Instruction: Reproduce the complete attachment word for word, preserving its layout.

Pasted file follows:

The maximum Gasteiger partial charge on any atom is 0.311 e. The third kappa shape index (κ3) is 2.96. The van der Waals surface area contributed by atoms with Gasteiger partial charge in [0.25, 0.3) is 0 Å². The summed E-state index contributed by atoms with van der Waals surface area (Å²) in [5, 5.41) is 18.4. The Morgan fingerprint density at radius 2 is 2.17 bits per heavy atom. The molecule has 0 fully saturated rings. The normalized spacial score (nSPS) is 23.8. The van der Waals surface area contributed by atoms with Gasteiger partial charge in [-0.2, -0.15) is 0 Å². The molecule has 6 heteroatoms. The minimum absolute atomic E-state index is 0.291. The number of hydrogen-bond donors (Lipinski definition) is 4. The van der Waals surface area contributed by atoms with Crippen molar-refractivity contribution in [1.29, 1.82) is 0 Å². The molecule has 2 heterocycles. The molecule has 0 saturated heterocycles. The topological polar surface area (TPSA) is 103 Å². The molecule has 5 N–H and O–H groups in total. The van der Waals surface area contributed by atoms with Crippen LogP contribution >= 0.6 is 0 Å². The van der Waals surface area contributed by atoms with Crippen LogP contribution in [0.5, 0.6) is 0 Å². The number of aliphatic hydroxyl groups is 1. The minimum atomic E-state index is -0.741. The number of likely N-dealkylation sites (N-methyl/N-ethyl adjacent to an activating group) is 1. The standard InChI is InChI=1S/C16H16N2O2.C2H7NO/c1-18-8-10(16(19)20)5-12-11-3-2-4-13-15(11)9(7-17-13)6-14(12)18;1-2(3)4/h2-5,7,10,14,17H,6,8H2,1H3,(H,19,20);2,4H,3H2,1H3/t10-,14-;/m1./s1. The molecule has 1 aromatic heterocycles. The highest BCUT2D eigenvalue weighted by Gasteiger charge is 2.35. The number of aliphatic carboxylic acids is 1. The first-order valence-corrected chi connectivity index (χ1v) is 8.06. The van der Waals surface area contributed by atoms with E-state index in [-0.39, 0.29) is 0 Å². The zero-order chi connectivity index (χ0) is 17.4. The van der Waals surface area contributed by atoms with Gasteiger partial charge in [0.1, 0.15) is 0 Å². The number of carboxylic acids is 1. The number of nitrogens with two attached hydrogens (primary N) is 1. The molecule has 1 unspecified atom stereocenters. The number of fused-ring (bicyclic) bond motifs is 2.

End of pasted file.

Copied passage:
The maximum Gasteiger partial charge on any atom is 0.311 e. The third kappa shape index (κ3) is 2.96. The van der Waals surface area contributed by atoms with Gasteiger partial charge in [0.25, 0.3) is 0 Å². The summed E-state index contributed by atoms with van der Waals surface area (Å²) in [5, 5.41) is 18.4. The Morgan fingerprint density at radius 2 is 2.17 bits per heavy atom. The molecule has 0 fully saturated rings. The normalized spacial score (nSPS) is 23.8. The van der Waals surface area contributed by atoms with Gasteiger partial charge in [-0.2, -0.15) is 0 Å². The molecule has 6 heteroatoms. The minimum absolute atomic E-state index is 0.291. The number of hydrogen-bond donors (Lipinski definition) is 4. The van der Waals surface area contributed by atoms with Crippen molar-refractivity contribution in [1.29, 1.82) is 0 Å². The molecule has 2 heterocycles. The molecule has 0 saturated heterocycles. The topological polar surface area (TPSA) is 103 Å². The molecule has 5 N–H and O–H groups in total. The van der Waals surface area contributed by atoms with Crippen LogP contribution >= 0.6 is 0 Å². The van der Waals surface area contributed by atoms with Crippen LogP contribution in [0.5, 0.6) is 0 Å². The number of aliphatic hydroxyl groups is 1. The minimum atomic E-state index is -0.741. The number of likely N-dealkylation sites (N-methyl/N-ethyl adjacent to an activating group) is 1. The standard InChI is InChI=1S/C16H16N2O2.C2H7NO/c1-18-8-10(16(19)20)5-12-11-3-2-4-13-15(11)9(7-17-13)6-14(12)18;1-2(3)4/h2-5,7,10,14,17H,6,8H2,1H3,(H,19,20);2,4H,3H2,1H3/t10-,14-;/m1./s1. The molecule has 1 aromatic heterocycles. The highest BCUT2D eigenvalue weighted by Gasteiger charge is 2.35. The number of aliphatic carboxylic acids is 1. The first-order valence-corrected chi connectivity index (χ1v) is 8.06. The van der Waals surface area contributed by atoms with E-state index in [-0.39, 0.29) is 0 Å². The zero-order chi connectivity index (χ0) is 17.4. The van der Waals surface area contributed by atoms with Gasteiger partial charge in [0.1, 0.15) is 0 Å². The number of carboxylic acids is 1. The number of nitrogens with two attached hydrogens (primary N) is 1. The molecule has 1 unspecified atom stereocenters. The number of fused-ring (bicyclic) bond motifs is 2.